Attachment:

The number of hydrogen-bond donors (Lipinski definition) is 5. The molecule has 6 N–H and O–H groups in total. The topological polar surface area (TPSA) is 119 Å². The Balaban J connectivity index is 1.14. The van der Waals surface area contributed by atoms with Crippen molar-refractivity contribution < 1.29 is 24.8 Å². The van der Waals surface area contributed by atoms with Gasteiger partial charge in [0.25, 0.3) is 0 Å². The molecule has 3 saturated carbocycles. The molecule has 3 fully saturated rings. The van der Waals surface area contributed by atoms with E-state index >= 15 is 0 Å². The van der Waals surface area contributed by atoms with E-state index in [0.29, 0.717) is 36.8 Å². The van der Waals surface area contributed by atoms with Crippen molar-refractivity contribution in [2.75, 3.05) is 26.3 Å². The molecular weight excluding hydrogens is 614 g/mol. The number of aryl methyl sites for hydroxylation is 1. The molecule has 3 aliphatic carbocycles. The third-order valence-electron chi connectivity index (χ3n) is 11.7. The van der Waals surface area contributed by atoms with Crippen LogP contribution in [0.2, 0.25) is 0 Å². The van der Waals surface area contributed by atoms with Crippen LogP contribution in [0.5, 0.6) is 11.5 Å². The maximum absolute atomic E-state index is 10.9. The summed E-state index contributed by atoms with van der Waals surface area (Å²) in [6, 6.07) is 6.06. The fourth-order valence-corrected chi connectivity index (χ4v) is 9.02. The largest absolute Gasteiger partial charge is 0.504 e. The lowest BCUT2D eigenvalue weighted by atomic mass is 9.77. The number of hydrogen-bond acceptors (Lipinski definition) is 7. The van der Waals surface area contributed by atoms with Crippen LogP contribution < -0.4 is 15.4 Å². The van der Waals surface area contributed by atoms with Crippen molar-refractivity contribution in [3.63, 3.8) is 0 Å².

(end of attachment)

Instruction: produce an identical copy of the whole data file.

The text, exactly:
The number of hydrogen-bond donors (Lipinski definition) is 5. The molecule has 6 N–H and O–H groups in total. The topological polar surface area (TPSA) is 119 Å². The Balaban J connectivity index is 1.14. The van der Waals surface area contributed by atoms with Crippen molar-refractivity contribution < 1.29 is 24.8 Å². The van der Waals surface area contributed by atoms with Gasteiger partial charge in [0.25, 0.3) is 0 Å². The molecule has 3 saturated carbocycles. The molecule has 3 fully saturated rings. The van der Waals surface area contributed by atoms with E-state index >= 15 is 0 Å². The van der Waals surface area contributed by atoms with E-state index in [0.29, 0.717) is 36.8 Å². The van der Waals surface area contributed by atoms with Crippen molar-refractivity contribution in [2.75, 3.05) is 26.3 Å². The molecular weight excluding hydrogens is 614 g/mol. The number of aryl methyl sites for hydroxylation is 1. The molecule has 3 aliphatic carbocycles. The third-order valence-electron chi connectivity index (χ3n) is 11.7. The van der Waals surface area contributed by atoms with Crippen LogP contribution in [0.2, 0.25) is 0 Å². The van der Waals surface area contributed by atoms with Crippen LogP contribution in [0.5, 0.6) is 11.5 Å². The maximum absolute atomic E-state index is 10.9. The summed E-state index contributed by atoms with van der Waals surface area (Å²) in [6, 6.07) is 6.06. The fourth-order valence-corrected chi connectivity index (χ4v) is 9.02. The largest absolute Gasteiger partial charge is 0.504 e. The lowest BCUT2D eigenvalue weighted by atomic mass is 9.77. The number of hydrogen-bond acceptors (Lipinski definition) is 7. The van der Waals surface area contributed by atoms with Crippen LogP contribution < -0.4 is 15.4 Å². The van der Waals surface area contributed by atoms with Crippen molar-refractivity contribution in [3.63, 3.8) is 0 Å².